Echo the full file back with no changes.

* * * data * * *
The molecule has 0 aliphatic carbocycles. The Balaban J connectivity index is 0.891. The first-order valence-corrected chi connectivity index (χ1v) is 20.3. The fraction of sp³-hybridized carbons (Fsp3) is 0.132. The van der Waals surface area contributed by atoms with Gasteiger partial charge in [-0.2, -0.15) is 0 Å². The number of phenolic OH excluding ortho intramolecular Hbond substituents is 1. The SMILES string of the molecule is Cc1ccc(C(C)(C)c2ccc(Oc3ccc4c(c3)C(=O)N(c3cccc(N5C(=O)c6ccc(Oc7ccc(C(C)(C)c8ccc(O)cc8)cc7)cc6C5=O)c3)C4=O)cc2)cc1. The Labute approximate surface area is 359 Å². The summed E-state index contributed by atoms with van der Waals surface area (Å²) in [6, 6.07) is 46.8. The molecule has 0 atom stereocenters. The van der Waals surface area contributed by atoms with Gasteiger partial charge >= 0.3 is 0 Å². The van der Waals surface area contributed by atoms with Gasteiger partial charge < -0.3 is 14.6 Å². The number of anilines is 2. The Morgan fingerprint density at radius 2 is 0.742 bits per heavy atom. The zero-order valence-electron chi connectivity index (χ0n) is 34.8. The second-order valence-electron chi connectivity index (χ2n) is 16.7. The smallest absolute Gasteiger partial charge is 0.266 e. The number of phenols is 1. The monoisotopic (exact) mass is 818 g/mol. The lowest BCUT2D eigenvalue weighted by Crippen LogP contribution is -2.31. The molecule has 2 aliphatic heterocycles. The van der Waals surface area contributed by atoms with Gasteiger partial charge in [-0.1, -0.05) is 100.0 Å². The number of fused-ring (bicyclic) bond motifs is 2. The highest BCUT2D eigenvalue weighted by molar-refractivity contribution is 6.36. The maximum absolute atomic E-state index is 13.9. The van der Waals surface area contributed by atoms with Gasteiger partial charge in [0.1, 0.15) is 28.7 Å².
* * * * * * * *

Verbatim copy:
The molecule has 0 aliphatic carbocycles. The Balaban J connectivity index is 0.891. The first-order valence-corrected chi connectivity index (χ1v) is 20.3. The fraction of sp³-hybridized carbons (Fsp3) is 0.132. The van der Waals surface area contributed by atoms with Gasteiger partial charge in [-0.2, -0.15) is 0 Å². The number of phenolic OH excluding ortho intramolecular Hbond substituents is 1. The SMILES string of the molecule is Cc1ccc(C(C)(C)c2ccc(Oc3ccc4c(c3)C(=O)N(c3cccc(N5C(=O)c6ccc(Oc7ccc(C(C)(C)c8ccc(O)cc8)cc7)cc6C5=O)c3)C4=O)cc2)cc1. The Labute approximate surface area is 359 Å². The summed E-state index contributed by atoms with van der Waals surface area (Å²) in [6, 6.07) is 46.8. The molecule has 0 atom stereocenters. The van der Waals surface area contributed by atoms with Gasteiger partial charge >= 0.3 is 0 Å². The van der Waals surface area contributed by atoms with Gasteiger partial charge < -0.3 is 14.6 Å². The number of anilines is 2. The Morgan fingerprint density at radius 2 is 0.742 bits per heavy atom. The zero-order valence-electron chi connectivity index (χ0n) is 34.8. The second-order valence-electron chi connectivity index (χ2n) is 16.7. The smallest absolute Gasteiger partial charge is 0.266 e. The number of phenols is 1. The monoisotopic (exact) mass is 818 g/mol. The lowest BCUT2D eigenvalue weighted by Crippen LogP contribution is -2.31. The molecule has 2 aliphatic heterocycles. The van der Waals surface area contributed by atoms with Gasteiger partial charge in [-0.1, -0.05) is 100.0 Å². The number of fused-ring (bicyclic) bond motifs is 2. The highest BCUT2D eigenvalue weighted by molar-refractivity contribution is 6.36. The maximum absolute atomic E-state index is 13.9. The van der Waals surface area contributed by atoms with Gasteiger partial charge in [0.1, 0.15) is 28.7 Å².